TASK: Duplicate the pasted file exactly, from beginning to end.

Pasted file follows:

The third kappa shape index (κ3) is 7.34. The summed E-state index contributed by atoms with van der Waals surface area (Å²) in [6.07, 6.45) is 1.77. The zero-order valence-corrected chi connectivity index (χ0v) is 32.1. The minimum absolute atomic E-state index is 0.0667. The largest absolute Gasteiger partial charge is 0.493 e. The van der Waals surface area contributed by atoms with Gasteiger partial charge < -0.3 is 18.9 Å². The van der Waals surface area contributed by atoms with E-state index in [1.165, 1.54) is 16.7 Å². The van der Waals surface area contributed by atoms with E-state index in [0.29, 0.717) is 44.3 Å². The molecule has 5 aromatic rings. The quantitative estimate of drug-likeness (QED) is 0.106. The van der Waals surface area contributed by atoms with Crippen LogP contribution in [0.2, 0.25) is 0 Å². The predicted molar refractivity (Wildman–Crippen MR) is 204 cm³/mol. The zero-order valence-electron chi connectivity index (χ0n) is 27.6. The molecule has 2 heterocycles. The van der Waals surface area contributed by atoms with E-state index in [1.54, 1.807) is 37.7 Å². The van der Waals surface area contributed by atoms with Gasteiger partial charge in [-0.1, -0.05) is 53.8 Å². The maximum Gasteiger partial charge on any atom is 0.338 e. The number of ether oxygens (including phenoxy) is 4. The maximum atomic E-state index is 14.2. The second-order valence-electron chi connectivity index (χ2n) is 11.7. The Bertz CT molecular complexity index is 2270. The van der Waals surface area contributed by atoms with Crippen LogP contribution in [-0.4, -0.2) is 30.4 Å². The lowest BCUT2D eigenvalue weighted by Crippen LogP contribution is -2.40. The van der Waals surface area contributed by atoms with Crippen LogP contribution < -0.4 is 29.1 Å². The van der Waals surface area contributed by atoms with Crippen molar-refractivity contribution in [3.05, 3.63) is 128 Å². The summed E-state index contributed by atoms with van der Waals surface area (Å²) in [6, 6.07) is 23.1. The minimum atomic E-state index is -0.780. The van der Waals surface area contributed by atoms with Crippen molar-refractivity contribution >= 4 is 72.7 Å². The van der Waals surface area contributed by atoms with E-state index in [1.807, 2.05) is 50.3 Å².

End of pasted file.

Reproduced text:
The third kappa shape index (κ3) is 7.34. The summed E-state index contributed by atoms with van der Waals surface area (Å²) in [6.07, 6.45) is 1.77. The zero-order valence-corrected chi connectivity index (χ0v) is 32.1. The minimum absolute atomic E-state index is 0.0667. The largest absolute Gasteiger partial charge is 0.493 e. The van der Waals surface area contributed by atoms with Gasteiger partial charge < -0.3 is 18.9 Å². The van der Waals surface area contributed by atoms with E-state index in [1.165, 1.54) is 16.7 Å². The van der Waals surface area contributed by atoms with E-state index in [0.29, 0.717) is 44.3 Å². The molecule has 5 aromatic rings. The quantitative estimate of drug-likeness (QED) is 0.106. The van der Waals surface area contributed by atoms with Crippen LogP contribution in [0.2, 0.25) is 0 Å². The predicted molar refractivity (Wildman–Crippen MR) is 204 cm³/mol. The zero-order valence-electron chi connectivity index (χ0n) is 27.6. The molecule has 2 heterocycles. The van der Waals surface area contributed by atoms with E-state index in [1.54, 1.807) is 37.7 Å². The van der Waals surface area contributed by atoms with Gasteiger partial charge in [-0.1, -0.05) is 53.8 Å². The maximum Gasteiger partial charge on any atom is 0.338 e. The number of ether oxygens (including phenoxy) is 4. The maximum atomic E-state index is 14.2. The second-order valence-electron chi connectivity index (χ2n) is 11.7. The Bertz CT molecular complexity index is 2270. The van der Waals surface area contributed by atoms with Crippen LogP contribution in [-0.4, -0.2) is 30.4 Å². The lowest BCUT2D eigenvalue weighted by Crippen LogP contribution is -2.40. The van der Waals surface area contributed by atoms with Crippen LogP contribution < -0.4 is 29.1 Å². The van der Waals surface area contributed by atoms with Crippen molar-refractivity contribution in [3.05, 3.63) is 128 Å². The summed E-state index contributed by atoms with van der Waals surface area (Å²) in [6, 6.07) is 23.1. The minimum atomic E-state index is -0.780. The van der Waals surface area contributed by atoms with Crippen molar-refractivity contribution >= 4 is 72.7 Å². The van der Waals surface area contributed by atoms with E-state index in [1.807, 2.05) is 50.3 Å².